Made in Iran: Islamist anti-Semitism

It has been reported by Farsnews that an anti-Semitic cartoon festival on the Holocaust is being organised in response to Charlie Hebdo's latest move

Holocaust cartoons - big in Iran
Wahied Wahdat-Hagh
On 10 January 2013 13:17

French magazine Charlie Hebdo has never been one to shrink in the face of Islamist threats. Having had its offices firebombed in the past, the ‘provocative’ outfit has taken the decision to publish for a third time cartoons of the Prophet Mohammad.

In response, it has been reported by Farsnews that an anti-Semitic cartoon festival on the Holocaust is being organised by state official Masud Schojai Tabatabai in Iran, as a form of revenge.

This is not a first. A cartoon festival was previously held in response to the Mohammed caricatures published by Danish newspaper Jyllands-Posten, thus indicating a worrying trend of anti-Semitism in Iran.

But there is little logic behind this anti-Semitic reaction – after all, Charlie Hebdo is stridently antireligious and often attacks Judaism. At a stretch, one might argue that the logic of the Iranian state officials follows that if a Western country breaks the taboos of the Islamist dictatorship, Iran is willing to break the taboo of Holocaust denial.

Yet the reality is that Schojai is acting within the anti-Semitic state doctrine when it comes to anti-Israeli propaganda.

Underlining the state doctrine has been the reaction to the Newtown massacre in the United States. Anti-Semitic Iranian propaganda has arbitrarily attributed the carnage at a school in Newtown directly to Jews.

For example, Haj Ali Mohammadi, the author of a contribution to the state-funded Iranian website, has argued that the Zionist-controlled media in the U.S. didn’t write up the true version of events. According to Mohammadi, it is crucial to note that the murderer of Newton, Adam Lanza, was a “Jew. He grew up in a Jewish family".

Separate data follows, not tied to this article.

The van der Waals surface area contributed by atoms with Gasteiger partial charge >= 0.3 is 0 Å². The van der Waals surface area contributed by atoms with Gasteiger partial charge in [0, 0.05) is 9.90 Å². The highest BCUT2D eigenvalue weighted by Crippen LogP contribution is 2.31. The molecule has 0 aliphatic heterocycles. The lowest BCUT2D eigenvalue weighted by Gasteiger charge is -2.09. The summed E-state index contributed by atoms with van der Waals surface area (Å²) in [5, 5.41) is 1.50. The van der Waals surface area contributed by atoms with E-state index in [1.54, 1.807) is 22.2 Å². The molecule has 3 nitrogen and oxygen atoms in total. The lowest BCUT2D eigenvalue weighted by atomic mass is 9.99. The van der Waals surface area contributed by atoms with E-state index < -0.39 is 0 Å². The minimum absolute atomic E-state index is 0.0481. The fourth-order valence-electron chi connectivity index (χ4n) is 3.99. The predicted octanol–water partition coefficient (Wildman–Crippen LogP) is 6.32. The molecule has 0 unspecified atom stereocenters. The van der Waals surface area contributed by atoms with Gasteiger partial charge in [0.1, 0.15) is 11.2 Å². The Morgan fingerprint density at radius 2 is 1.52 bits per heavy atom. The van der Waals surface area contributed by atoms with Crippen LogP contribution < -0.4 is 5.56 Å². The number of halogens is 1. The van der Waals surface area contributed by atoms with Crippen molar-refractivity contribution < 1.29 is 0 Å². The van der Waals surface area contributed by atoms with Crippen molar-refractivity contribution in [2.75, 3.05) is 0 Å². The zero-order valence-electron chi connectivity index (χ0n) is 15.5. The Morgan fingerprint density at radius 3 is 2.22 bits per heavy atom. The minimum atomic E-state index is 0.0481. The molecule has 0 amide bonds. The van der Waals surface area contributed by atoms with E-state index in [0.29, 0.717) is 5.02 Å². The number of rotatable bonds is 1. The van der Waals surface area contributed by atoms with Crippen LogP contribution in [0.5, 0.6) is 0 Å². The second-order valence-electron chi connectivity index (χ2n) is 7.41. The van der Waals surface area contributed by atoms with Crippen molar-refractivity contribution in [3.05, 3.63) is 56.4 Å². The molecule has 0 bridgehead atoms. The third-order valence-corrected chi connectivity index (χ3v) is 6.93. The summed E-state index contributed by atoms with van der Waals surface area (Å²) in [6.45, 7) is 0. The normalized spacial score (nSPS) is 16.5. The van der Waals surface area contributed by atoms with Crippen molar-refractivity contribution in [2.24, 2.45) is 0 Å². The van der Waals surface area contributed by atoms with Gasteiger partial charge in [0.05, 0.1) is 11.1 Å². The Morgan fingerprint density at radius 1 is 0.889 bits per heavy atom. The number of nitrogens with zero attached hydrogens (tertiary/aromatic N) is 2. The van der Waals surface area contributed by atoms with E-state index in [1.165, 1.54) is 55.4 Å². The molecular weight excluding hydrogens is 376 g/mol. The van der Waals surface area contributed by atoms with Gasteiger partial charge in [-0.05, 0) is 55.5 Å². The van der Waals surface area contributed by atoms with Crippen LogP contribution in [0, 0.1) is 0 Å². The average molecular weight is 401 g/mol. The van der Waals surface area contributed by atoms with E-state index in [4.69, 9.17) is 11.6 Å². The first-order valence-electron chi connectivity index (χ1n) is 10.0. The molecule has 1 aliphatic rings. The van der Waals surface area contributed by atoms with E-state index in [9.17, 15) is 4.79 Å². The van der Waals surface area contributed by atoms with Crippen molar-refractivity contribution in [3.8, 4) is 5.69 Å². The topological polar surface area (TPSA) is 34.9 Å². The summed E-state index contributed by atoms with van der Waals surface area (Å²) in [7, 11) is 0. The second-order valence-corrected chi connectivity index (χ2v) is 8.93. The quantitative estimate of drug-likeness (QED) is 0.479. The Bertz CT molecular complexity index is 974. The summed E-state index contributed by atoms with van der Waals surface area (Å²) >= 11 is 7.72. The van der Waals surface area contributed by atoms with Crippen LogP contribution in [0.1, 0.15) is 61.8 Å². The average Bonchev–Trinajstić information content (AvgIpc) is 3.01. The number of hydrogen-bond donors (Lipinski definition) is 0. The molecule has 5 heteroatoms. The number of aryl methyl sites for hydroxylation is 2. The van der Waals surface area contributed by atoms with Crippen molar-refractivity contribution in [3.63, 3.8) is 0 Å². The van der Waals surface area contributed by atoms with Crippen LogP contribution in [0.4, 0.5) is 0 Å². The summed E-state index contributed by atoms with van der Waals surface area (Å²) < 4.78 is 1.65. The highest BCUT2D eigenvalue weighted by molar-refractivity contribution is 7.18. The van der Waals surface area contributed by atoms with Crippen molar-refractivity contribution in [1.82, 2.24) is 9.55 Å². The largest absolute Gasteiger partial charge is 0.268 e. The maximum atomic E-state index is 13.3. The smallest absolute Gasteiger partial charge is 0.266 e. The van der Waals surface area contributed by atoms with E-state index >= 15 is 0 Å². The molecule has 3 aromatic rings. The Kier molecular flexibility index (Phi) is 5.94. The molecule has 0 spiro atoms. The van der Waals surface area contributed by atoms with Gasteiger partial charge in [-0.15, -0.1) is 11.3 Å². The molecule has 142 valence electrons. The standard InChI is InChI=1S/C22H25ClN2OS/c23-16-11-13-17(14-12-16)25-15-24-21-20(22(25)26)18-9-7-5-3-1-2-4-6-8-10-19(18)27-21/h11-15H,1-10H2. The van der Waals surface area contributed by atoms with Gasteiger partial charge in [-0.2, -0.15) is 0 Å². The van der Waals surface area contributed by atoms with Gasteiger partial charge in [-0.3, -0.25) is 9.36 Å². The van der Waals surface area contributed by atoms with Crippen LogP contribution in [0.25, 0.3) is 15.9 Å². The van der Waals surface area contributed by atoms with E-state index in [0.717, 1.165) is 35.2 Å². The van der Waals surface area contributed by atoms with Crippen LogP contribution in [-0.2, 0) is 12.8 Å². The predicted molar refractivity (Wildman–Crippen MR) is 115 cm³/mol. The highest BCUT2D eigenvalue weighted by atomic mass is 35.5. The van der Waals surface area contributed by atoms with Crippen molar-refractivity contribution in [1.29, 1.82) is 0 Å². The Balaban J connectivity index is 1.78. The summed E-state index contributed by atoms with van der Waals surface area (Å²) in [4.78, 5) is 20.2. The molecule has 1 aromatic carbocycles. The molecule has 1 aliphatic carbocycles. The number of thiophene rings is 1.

It gets worse. The Qodsna article also notes that Lanza was suffering from Asperger syndrome, which, according to Mohammadi, is an illness very common among the "Western Jews". The Ashkenazi Jews are the same Jews, who “suppress the Palestinians in the occupied territories”, the author continues. "Lanza was also an Ashkenazi Jew who hated the other. But no one has recognized his illness."

In another article, also published by Qodsna, it was alleged that the "Zionist lobby in the U.S. puts pressure to enforce new gun laws." Apparently, the rabbis of the Jewish communities in the U.S. have undertaken these steps now because Lanza was a Jew.

Making an even further leap, the author commented that the wrath of Americans is growing against Jews, not only because of events in Newtown but because many now allegedly see that the "Jews in Palestine behave like Nazis."

It is not clear what evidence such an assertion is based on, but perhaps if the author takes Wayne Madsen – author of the Wayne Madsen Report who regularly writes reviews for the Iranian foreign station Presstv and who has also made the Israeli-Nazi comparison as the voice of Middle America, it may explain a thing or two.

Wahied Wahdat-Hagh is a Senior Fellow at the European Foundation for Democracy (EFD) in Brussels

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